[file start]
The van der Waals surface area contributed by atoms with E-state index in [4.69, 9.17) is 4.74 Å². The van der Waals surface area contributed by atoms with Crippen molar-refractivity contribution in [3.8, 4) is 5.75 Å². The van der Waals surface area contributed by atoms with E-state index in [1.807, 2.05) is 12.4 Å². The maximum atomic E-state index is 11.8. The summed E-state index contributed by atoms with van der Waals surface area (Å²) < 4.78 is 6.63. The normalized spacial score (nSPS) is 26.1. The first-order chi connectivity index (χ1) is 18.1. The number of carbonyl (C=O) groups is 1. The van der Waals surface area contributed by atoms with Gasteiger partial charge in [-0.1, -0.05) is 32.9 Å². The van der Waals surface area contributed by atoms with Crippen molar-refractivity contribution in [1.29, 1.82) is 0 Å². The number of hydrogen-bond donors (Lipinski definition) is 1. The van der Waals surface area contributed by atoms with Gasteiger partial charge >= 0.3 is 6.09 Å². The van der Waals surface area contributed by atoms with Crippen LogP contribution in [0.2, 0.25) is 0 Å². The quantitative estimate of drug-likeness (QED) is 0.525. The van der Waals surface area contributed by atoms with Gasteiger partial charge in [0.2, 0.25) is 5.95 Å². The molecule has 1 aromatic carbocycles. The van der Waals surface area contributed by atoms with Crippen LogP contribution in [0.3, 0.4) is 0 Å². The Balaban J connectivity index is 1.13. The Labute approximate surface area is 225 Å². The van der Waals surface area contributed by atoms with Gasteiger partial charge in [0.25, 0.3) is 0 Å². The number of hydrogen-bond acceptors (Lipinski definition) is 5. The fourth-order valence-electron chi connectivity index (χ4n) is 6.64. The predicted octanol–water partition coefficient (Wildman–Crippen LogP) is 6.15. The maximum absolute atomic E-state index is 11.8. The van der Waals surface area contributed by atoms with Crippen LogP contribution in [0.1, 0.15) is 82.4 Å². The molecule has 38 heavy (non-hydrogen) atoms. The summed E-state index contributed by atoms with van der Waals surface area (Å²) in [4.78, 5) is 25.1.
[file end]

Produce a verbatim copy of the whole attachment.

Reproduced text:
The van der Waals surface area contributed by atoms with E-state index in [4.69, 9.17) is 4.74 Å². The van der Waals surface area contributed by atoms with Crippen molar-refractivity contribution in [3.8, 4) is 5.75 Å². The van der Waals surface area contributed by atoms with E-state index in [1.807, 2.05) is 12.4 Å². The maximum atomic E-state index is 11.8. The summed E-state index contributed by atoms with van der Waals surface area (Å²) < 4.78 is 6.63. The normalized spacial score (nSPS) is 26.1. The first-order chi connectivity index (χ1) is 18.1. The number of carbonyl (C=O) groups is 1. The van der Waals surface area contributed by atoms with Gasteiger partial charge in [-0.1, -0.05) is 32.9 Å². The van der Waals surface area contributed by atoms with Crippen molar-refractivity contribution in [1.29, 1.82) is 0 Å². The number of hydrogen-bond donors (Lipinski definition) is 1. The van der Waals surface area contributed by atoms with Gasteiger partial charge >= 0.3 is 6.09 Å². The van der Waals surface area contributed by atoms with Crippen LogP contribution in [0.2, 0.25) is 0 Å². The quantitative estimate of drug-likeness (QED) is 0.525. The van der Waals surface area contributed by atoms with Gasteiger partial charge in [0.2, 0.25) is 5.95 Å². The molecule has 1 aromatic carbocycles. The van der Waals surface area contributed by atoms with Crippen LogP contribution in [0.3, 0.4) is 0 Å². The Balaban J connectivity index is 1.13. The Labute approximate surface area is 225 Å². The van der Waals surface area contributed by atoms with Gasteiger partial charge in [0.25, 0.3) is 0 Å². The number of hydrogen-bond acceptors (Lipinski definition) is 5. The fourth-order valence-electron chi connectivity index (χ4n) is 6.64. The predicted octanol–water partition coefficient (Wildman–Crippen LogP) is 6.15. The maximum absolute atomic E-state index is 11.8. The van der Waals surface area contributed by atoms with Crippen LogP contribution in [0.1, 0.15) is 82.4 Å². The molecule has 38 heavy (non-hydrogen) atoms. The summed E-state index contributed by atoms with van der Waals surface area (Å²) in [4.78, 5) is 25.1.